Economic recovery after Canada’s epidemic should be immigrant-centric

Economic recovery after Canada’s epidemic should be immigrant-centric

An immigrant-focused financial recovery plan should be at the forefront of Canada’s post-pandemic goals.

A recent study by the World Education Service (WES) highlights this need. In June, WES surveyed 1,800 permanent residents, international students, and temporary foreign workers in Canada to understand the impact of COVID on their economic health.

WES is one of the main providers for Educational Credential Assessment (ECA). ECA is used to verify that foreign credentials are equivalent to Canadians. They are often required by immigration candidates when they submit economic class applications to the federal government or a province or territory.

loss of income

According to the study, 15 percent of all respondents lost their jobs due to the COVID-19 epidemic. Many of them also found it difficult to rent or make mortgage payments.

Under one quarter (24 percent) of the permanent residents lost their main source of income. For temporary workers, this percentage was 22 percent.

For international students, 34 percent found it difficult to afford rent or utilities.

As such, eligible permanent residents, temporary foreign workers, and international students applied to receive emergency benefits aimed at offsetting the loss of income due to the epidemic. This includes Canada Emergency Response Benefit (CERB) and Employment Insurance (EI).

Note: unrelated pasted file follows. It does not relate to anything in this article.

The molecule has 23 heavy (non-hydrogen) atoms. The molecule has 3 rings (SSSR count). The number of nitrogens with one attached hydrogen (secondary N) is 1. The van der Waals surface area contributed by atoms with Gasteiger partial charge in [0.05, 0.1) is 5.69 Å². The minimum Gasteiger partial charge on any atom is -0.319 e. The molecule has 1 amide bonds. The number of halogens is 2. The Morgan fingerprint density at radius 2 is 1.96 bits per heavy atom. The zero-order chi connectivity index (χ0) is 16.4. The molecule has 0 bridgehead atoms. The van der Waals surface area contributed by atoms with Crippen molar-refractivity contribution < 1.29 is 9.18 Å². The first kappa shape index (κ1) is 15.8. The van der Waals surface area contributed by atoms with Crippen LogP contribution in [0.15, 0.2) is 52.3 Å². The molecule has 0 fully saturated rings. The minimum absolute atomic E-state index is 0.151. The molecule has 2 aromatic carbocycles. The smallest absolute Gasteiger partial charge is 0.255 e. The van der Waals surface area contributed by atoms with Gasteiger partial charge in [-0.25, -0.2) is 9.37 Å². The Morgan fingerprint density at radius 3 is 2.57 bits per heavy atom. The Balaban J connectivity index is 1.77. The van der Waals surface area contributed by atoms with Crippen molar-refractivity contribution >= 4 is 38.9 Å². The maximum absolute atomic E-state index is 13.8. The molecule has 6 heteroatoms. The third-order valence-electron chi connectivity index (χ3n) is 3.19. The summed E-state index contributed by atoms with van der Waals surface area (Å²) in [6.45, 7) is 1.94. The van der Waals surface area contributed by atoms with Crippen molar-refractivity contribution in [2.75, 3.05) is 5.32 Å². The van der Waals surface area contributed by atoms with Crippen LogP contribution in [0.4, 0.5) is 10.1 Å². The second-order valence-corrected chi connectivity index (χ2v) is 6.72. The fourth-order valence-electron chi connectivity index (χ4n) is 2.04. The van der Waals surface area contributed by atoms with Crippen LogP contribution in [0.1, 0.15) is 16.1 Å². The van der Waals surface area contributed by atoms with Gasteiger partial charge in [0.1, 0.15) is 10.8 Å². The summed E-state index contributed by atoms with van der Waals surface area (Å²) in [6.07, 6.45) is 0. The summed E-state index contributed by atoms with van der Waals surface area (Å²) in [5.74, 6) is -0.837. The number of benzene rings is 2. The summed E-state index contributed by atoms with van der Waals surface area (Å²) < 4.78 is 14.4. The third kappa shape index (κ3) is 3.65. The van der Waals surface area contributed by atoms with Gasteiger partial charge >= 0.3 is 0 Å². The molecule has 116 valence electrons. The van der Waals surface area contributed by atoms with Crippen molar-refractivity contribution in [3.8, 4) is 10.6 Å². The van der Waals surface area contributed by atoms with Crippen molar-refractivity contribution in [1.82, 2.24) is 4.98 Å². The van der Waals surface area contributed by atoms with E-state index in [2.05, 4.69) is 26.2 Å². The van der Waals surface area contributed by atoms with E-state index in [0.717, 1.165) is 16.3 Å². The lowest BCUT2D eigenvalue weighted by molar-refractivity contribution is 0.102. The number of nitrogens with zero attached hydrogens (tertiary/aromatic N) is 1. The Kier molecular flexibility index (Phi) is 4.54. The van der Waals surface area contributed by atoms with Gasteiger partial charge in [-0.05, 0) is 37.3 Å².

The CERB was accessible to employed as well as self-employed Canadians and permanent residents. The CERB was introduced after the onset of the epidemic.

On the other hand, EI provides temporary benefits for eligible individuals who lost their jobs. EI is not bound by the epidemic, and any type of employment-related benefit has been available for 80 years.

In addition, many permanent resident students who are also eligible for the Canadian Emergency Student Benefit (CESB), an emergency benefit for Canadian and permanent resident students.

In June, about a third of those claiming to be eligible for EI had benefited from it. This is a significant increase from April when it was only 13 percent.

Nearly half (48 percent) of those claiming to be eligible for the CERB received benefits in June. It is also an important growth mantra. In April, it was just 19 percent.

The WES survey found that people receiving EI or CERB were largely made up of permanent residents and temporary workers (90 percent).

Some international students were likely to receive either benefit. This is due to the eligibility requirements of these programs. To be eligible for CERB, international students must earn more than CAD $ 5,000 in 2019.

The CERB is scheduled to expire in October and eligible individuals will receive an EI instead.

This means that many freelancers and “gig economy” workers will not be able to receive benefits. This is because many of these workers do not qualify for EI.

To address this, the Government of Canada is offering a transitional benefit. This is good news for immigrants and students, many of whom had unstable employment and therefore do not qualify for EI.

Canada’s economy has rebounded in recent months with some 2 million jobs that have been lost by the epidemic since it was recovered.

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